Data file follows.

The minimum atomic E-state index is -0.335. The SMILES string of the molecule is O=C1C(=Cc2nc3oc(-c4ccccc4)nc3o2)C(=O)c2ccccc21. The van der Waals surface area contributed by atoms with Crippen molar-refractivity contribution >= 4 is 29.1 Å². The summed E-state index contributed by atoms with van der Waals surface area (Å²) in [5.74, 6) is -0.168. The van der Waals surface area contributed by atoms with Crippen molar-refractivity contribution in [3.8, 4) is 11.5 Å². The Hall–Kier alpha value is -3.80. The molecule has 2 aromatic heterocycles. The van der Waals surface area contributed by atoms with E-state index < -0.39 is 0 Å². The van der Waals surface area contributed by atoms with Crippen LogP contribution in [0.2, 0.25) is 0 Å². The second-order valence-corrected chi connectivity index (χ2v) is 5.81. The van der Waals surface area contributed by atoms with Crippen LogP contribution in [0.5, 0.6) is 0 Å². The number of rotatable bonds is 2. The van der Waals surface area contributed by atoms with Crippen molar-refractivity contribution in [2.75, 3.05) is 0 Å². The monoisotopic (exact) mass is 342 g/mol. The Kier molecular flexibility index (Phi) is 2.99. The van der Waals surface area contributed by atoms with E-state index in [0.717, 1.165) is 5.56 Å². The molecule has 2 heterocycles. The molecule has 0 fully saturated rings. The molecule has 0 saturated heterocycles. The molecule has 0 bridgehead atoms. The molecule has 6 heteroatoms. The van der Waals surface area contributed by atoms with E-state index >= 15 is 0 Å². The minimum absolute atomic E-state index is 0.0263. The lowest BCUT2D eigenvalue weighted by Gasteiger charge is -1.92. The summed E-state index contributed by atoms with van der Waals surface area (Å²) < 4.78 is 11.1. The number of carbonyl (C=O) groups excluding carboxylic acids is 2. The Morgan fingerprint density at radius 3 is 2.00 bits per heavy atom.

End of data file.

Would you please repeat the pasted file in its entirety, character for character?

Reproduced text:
The minimum atomic E-state index is -0.335. The SMILES string of the molecule is O=C1C(=Cc2nc3oc(-c4ccccc4)nc3o2)C(=O)c2ccccc21. The van der Waals surface area contributed by atoms with Crippen molar-refractivity contribution >= 4 is 29.1 Å². The summed E-state index contributed by atoms with van der Waals surface area (Å²) in [5.74, 6) is -0.168. The van der Waals surface area contributed by atoms with Crippen molar-refractivity contribution in [3.8, 4) is 11.5 Å². The Hall–Kier alpha value is -3.80. The molecule has 2 aromatic heterocycles. The van der Waals surface area contributed by atoms with E-state index < -0.39 is 0 Å². The van der Waals surface area contributed by atoms with Crippen LogP contribution in [0.2, 0.25) is 0 Å². The second-order valence-corrected chi connectivity index (χ2v) is 5.81. The van der Waals surface area contributed by atoms with Crippen LogP contribution in [0.5, 0.6) is 0 Å². The number of rotatable bonds is 2. The van der Waals surface area contributed by atoms with Crippen molar-refractivity contribution in [2.75, 3.05) is 0 Å². The monoisotopic (exact) mass is 342 g/mol. The Kier molecular flexibility index (Phi) is 2.99. The van der Waals surface area contributed by atoms with E-state index in [0.717, 1.165) is 5.56 Å². The molecule has 2 heterocycles. The molecule has 0 fully saturated rings. The molecule has 0 saturated heterocycles. The molecule has 0 bridgehead atoms. The molecule has 6 heteroatoms. The van der Waals surface area contributed by atoms with E-state index >= 15 is 0 Å². The minimum absolute atomic E-state index is 0.0263. The lowest BCUT2D eigenvalue weighted by Gasteiger charge is -1.92. The summed E-state index contributed by atoms with van der Waals surface area (Å²) < 4.78 is 11.1. The number of carbonyl (C=O) groups excluding carboxylic acids is 2. The Morgan fingerprint density at radius 3 is 2.00 bits per heavy atom.